No Contact Rules - It’s Just Too Hard
Being shomer negiah isn't an isolated test. In the secular world, male-female relationships are going down the tubes, and if we want ours to. It cuts to the heart of our relationships with each other and how our culture influences those relationships. We live in a "test drive the merchandise" culture. The practice of shomer negiah forces you to rely on the deeper. While the words “shomer negiah” literally mean “observant of touch,” the term refers . (lo ta'aseh) proscribes activities that customarily lead to sexual relations.
Sex & Love
I have watched my fellow Jews navigate the delicate field of negiah observance throughout my life, but my interest in this institution and Jewish sexuality in general really started in college. As a senior in high school, we girls were pulled aside for a week of classes about the laws of nidah while the boys had study hall. I entered Brandeis University a prototypical clueless, sheltered Jewish girl. I applied to join an organization that provided counseling and educational programming about sexual health and sexuality.
family members - Is negiah okay if the relationship would be forbidden? - Mi Yodeya
I was accepted and received a hour crash course each fall on every aspect of sexuality, from birth control options to sex toys. The field quickly became my passion.
I taught educational programs to campus groups and first-year halls and held one-on-one counseling sessions in the office. I began holding workshops specifically geared toward Orthodox girls and answering their questions. These conversations and my workshops led me to realize that Orthodox girls wanted a venue where they could discuss negiah and how it impacts relationships, intimacy, and sexuality.
Like me, they did not grow up with an outlet to discuss these topics in a safe, non-judgmental setting and clearly it was something they wanted to discuss. Shomer negiah poses challenges for both women and men.
I enjoyed reading the recent article on aish. I grew up in South Africa in a religious home and I'm currently learning in a pre-military Yeshiva in Israel. I love sports, physics, chemistry, computer science, economics, movies, and Xbox — in short, I'm a normal guy. And I am also shomer negiah — I don't touch girls, and girls don't touch me.
Yet I'm still normal. Allow me to explain. The next day at school sure was interesting; many of the boys had decided that they were bli short for the Hebrew phrase "bli yadayim" — without hands — another term for shomer negiah. I thought they were absolutely crazy but I admit my interest was piqued. I learned a bit more about the topic, exploring the meaning of physical contact, marriage, and relationships.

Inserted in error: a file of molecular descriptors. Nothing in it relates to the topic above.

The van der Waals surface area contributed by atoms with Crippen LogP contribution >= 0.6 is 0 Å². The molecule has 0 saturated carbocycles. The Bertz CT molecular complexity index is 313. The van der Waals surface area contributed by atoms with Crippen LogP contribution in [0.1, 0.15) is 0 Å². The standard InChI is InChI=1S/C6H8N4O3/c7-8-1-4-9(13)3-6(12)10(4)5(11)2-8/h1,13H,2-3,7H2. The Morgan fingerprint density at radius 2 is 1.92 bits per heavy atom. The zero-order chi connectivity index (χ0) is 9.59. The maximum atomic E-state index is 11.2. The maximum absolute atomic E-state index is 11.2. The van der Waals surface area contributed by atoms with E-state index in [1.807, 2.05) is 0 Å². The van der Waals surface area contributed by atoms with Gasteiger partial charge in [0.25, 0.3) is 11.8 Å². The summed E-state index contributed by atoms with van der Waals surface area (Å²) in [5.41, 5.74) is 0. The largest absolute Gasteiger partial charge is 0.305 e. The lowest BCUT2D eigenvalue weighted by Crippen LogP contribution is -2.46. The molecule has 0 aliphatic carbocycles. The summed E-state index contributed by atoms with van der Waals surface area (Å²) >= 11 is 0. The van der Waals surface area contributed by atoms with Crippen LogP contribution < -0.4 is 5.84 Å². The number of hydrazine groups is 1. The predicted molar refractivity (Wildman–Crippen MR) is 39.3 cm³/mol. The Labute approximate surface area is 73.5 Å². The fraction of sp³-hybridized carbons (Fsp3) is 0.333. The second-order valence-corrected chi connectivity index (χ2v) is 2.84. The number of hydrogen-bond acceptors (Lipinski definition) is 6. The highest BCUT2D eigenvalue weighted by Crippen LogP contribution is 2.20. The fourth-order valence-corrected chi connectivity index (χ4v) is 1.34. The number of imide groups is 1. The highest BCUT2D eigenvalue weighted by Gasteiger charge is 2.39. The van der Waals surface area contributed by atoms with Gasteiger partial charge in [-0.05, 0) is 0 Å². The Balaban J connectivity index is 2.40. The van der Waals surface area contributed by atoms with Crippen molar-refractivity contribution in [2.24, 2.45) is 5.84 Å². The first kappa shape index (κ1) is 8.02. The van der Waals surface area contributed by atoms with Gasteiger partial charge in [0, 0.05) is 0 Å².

Shomer Negiah turned out not to just be random Jewish laws that were designed to keep me from having a good time; it was a wise system for ensuring the sanctity of relationships and knowing how to have a good time without infringing upon that sanctity. It went against the allure of temporary and reinforced the eternal. There is someone out there who I am made for and who is made for me.
- Why I Don't Touch Girls
- Rebbitzen Gila Manolson
We are destined for each other. Everything else in the meantime was just playing around.
It felt trivial compared to the more purposeful, committed relationship I yearn to have in the future. Yossi [second left] with friends So I decided at that ripe old age of 12 that I was going to give it a try and that I would start slowly.
They laughed but respected my decision. Slowly but surely I upped my observance of being shomer negiah and by the day of my Bar Mitzvah I was totally bli.
He has not touched any woman, not even his girlfriends, since he was 19, after a life-changing year in Israel. They are just three of the small but determined group of Modern Orthodox Generation-Xers there who are shomer negiah, who observe the laws of touching, which prohibit single people not just from sex, but from any physical displays of affection for non-related members of the opposite gender.
The law is ancient, but increasingly difficult to follow as young religious professionals stay single longer.
You're Not Crazy: The Most-Thought Yet Least-Asked Question: Are You Shomer Negiah?
Educated and integrated in the modern world, these singles know exactly what they are missing. But without a support system, such as parents or matchmakers, to help them get married, they often remain single, celibate, and without physical intimacy well into their late 20s and 30s, paying for their religious devotion with sexual tension.
One need not be shomer negiah to be celibate, or celibate to have sexual morals. Most grew up shomer negiah, or turned to it during a spiritual awakening in their teens. All assumed they would marry in their early 20s, and now feel the weight of time. A year-old who has never [been intimate] is afraid he or she they never will.
No Contact Rules - It’s Just Too Hard
They want to know how it feels. The level of control expected is greater than ever because society functions so differently. The shuls had dances.
That was the need of the time — giving people a chance to meet, marry each other and stay within [Orthodoxy]. One theory is that the longer one remains single, the more difficult it becomes to trade a familiar lifestyle for the unknown of marriage.